City Attorney Koberlein was silent.

Councilman Hill added, “When I heard the 140 – that’s kinda high… I would make a counter offer of 130… and go from there.”

Mr. Sampson mentioned March 1 as a starting date. “We want to show that we want to be aggressive in gettin’ him started.”

Mayor Witt said, “Probably he could get 135 with the salary if he could get started earlier.”

Veteran Councilman Eugene Jefferson said, “I have no opposition to the 130.” He said he wanted the starting time to be March 1, adding, “Beyond that it gets to be a little sticky and cumbersome”

Mr. Jefferson did not believe in giving Mr. Thomas the extra life insurance.

Mr. Sampson wanted “to have a previous background check certified to save time and money.” He did not say where that background was from.

Mr. Sampson wanted to have Mr. Thomas’ moving expenses reimbursed to the City if he left City employment.

City Attorney Koberlein Weighed In: What was he thinking?

City Attorney Koberlein addressed severance. He said, the definition of severance “is rather vague.” He continued, “Severance is generally not reimbursable. If it’s due to misconduct under the unemployment compensation chapter…then the severance can be disputed. The question is, ‘What do you define as severance?’”

In 2016 the Florida Attorney General wrote an all encompassing opinion on municipal severance pay. It did not appear that the City Attorney was familiar with that opinion.

City Attorney Koberlein addressed a three year contractual commitment. He said, “A three year commitment: The general rule in Florida is that you cannot commit past an appropriation fiscal year, without voter approval.” *

The City Charter is crystal clear: “The city council shall appoint a city manager for an indefinite term.” There is no approval.

This is another instance of the City Attorney not being prepared.

Mr. Leszkiewicz came to the microphone and was recognized. He told the Council that if the City Manager had a strong personality and didn’t get along with the board, ”There ought to be a way to trigger that and not have to pay him a severance package.”

Sylvester Warren came to the microphone. He said he was disappointed in the Mayor and the Council because they let people come to the microphone who haven’t attended as many meetings as he has. Mr. Warren also had a problem with people “makin’ certain comments about [Mr. Thomas] not bein’ properly vetted.”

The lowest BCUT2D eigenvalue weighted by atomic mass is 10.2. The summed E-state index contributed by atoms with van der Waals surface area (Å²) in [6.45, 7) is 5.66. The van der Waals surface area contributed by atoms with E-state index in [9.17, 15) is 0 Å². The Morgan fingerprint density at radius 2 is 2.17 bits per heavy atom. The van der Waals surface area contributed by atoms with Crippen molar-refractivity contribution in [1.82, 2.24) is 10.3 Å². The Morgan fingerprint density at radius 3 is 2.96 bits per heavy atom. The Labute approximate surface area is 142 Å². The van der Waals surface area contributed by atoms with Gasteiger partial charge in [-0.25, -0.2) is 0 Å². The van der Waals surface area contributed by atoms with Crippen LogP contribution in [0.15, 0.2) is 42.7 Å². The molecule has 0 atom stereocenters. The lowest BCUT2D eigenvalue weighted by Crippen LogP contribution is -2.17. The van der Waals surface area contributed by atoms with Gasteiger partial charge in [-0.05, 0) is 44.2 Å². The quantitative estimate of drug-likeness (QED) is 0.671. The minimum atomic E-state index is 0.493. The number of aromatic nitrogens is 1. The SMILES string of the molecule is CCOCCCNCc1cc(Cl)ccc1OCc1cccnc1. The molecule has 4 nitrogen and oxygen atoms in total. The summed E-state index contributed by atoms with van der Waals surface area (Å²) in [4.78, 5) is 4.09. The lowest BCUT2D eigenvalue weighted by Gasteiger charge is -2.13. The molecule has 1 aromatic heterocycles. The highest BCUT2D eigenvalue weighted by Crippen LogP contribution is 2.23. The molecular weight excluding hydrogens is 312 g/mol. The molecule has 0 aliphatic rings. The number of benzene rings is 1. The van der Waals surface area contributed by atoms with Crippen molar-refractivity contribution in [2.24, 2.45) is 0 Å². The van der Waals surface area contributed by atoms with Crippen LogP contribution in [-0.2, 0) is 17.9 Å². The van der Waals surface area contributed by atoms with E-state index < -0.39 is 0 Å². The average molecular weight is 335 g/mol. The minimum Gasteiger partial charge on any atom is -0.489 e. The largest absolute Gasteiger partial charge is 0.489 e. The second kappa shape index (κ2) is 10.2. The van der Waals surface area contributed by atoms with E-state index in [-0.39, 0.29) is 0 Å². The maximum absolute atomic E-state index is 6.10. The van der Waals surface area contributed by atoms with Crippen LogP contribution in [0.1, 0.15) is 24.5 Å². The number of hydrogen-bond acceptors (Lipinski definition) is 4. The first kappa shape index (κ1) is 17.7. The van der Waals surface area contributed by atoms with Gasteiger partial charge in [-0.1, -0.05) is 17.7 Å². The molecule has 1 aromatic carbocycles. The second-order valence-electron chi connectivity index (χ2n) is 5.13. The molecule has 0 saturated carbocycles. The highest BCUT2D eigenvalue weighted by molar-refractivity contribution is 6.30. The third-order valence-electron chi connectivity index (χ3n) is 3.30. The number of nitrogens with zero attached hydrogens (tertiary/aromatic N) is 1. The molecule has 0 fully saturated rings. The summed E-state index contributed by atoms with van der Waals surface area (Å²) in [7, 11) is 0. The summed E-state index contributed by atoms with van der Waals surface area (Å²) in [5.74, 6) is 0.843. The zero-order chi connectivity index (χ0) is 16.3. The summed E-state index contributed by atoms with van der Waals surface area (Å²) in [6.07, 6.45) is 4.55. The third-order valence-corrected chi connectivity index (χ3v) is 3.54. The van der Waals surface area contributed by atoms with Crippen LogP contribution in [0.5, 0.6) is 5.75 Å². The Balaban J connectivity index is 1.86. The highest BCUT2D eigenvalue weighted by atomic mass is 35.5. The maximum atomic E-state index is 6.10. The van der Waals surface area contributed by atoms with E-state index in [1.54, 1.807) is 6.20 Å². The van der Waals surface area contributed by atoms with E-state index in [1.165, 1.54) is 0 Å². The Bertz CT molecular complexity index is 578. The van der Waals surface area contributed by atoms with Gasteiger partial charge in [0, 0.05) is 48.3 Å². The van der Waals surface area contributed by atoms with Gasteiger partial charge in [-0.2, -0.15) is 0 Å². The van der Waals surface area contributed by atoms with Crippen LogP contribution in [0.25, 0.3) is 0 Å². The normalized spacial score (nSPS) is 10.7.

After almost forty-five minutes Mr. Sampson made a motion:

The Mr. Thomas start date would be March 1, base salary 130k, three bids with lowest bid for moving expenses, with bids provided by the time he started working for the City; benefits would begin the first day of employment; two weeks annual leave added; annual evaluation based on goals that would be set “during the public meeting;” life insurance equal to annual salary would be provided; a one-way ticket to start work.

The Clerk inquired about residency.

Mr. Sampson directed the Clerk to add to the motion: “We’d like for him to live in the City if at all possible.”

Police Chief Butler announced he would have two investigators start Monday morning to get the police background check done as fast as possible.

The City Clerk asked, “You would like his [Thomas] response by next Wednesday?

Mayor Witt replied, “If we could.”


The continuing saga of the Lake City – Thomas Thomas affair will appear on the next City Council agenda, February 7.

*update Feb. 4, 2022: Koberlein's remark, "The general rule in Florida is that you cannot commit past an appropriation fiscal year, without -unintelligible - approval.” Updated to add the word voter. (Derek Snead provided soundification to make the word discernable).